Tidewater Inc. on Monday pre-announced a $4.35 million after-tax charge for general and administrative expenses "related to an agreement in principle with the United States Department of Justice to resolve the previously disclosed Foreign Corrupt Practices Act investigation."
The Wall Street Journal and others noted that Tidewater said earlier this year it had reserved about $11 million for an expected FCPA settlement.
Why the different numbers?
In July, we talked about Tidewater's nifty deal to settle the charges. It was one of about a dozen oil-and-gas-services companies dragged into FCPA compliance problems a few years ago by Swiss logistics giant Panalpina.
In its annual report for the year ended March 31, it said it expected a settlement soon with the SEC and possibly the DOJ.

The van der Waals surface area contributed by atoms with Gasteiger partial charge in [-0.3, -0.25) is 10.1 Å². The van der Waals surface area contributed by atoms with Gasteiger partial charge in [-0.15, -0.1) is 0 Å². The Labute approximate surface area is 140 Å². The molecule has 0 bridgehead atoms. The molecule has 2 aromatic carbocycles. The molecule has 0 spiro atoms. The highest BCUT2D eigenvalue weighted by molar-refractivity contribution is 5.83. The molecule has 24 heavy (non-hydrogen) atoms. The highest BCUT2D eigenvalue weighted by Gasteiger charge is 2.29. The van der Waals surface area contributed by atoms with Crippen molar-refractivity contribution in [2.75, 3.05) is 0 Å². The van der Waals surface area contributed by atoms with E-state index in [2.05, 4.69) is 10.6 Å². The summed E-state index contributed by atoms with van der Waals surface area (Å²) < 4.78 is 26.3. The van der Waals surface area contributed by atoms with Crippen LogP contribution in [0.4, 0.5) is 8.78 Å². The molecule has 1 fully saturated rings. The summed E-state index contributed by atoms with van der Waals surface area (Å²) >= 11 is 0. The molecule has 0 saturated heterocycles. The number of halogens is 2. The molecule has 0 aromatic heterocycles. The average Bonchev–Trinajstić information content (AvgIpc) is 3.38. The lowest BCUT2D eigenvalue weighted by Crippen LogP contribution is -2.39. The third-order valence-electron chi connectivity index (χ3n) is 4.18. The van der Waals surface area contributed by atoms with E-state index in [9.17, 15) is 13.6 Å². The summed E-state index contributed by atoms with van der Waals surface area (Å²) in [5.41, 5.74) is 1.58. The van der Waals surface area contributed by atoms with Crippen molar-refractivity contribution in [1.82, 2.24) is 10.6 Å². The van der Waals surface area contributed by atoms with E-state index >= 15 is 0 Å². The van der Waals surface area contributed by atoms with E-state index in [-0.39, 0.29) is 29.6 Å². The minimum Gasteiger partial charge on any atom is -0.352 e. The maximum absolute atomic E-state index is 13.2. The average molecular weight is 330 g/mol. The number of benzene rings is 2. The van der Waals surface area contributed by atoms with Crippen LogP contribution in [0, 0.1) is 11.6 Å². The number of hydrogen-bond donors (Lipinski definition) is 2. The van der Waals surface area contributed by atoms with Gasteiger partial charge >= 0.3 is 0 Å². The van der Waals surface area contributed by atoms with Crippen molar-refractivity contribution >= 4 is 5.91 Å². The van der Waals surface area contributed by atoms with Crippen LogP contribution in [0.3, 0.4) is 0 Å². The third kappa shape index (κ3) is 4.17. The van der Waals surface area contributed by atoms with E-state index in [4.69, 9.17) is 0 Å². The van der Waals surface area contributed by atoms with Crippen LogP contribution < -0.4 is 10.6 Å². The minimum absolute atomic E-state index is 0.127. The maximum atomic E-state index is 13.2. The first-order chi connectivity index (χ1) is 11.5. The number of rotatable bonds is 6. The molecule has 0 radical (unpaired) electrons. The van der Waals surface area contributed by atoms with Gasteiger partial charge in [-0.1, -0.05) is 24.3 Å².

The SEC settlement, it said, would require a total payment of about $11.4 million, consisting of $8.4 million in disgorgement and prejudgment interest, and a contingent civil penalty of $3 million. The disgorgement would be payable right away, while the contingent civil penalty would be due within 18 months, but only to the extent Tidewater has not paid a penalty to the DOJ for the same FCPA offenses.
So whatever Tidewater pays to the DOJ in penalties will be deducted from the SEC's penalties (that's why it's a contingent civil penalty). That doesn't mean Tidewater won't pay more than $3 million in penalties to the DOJ. But it does mean it might pay the SEC $3 million less, depending on how things work out with the DOJ.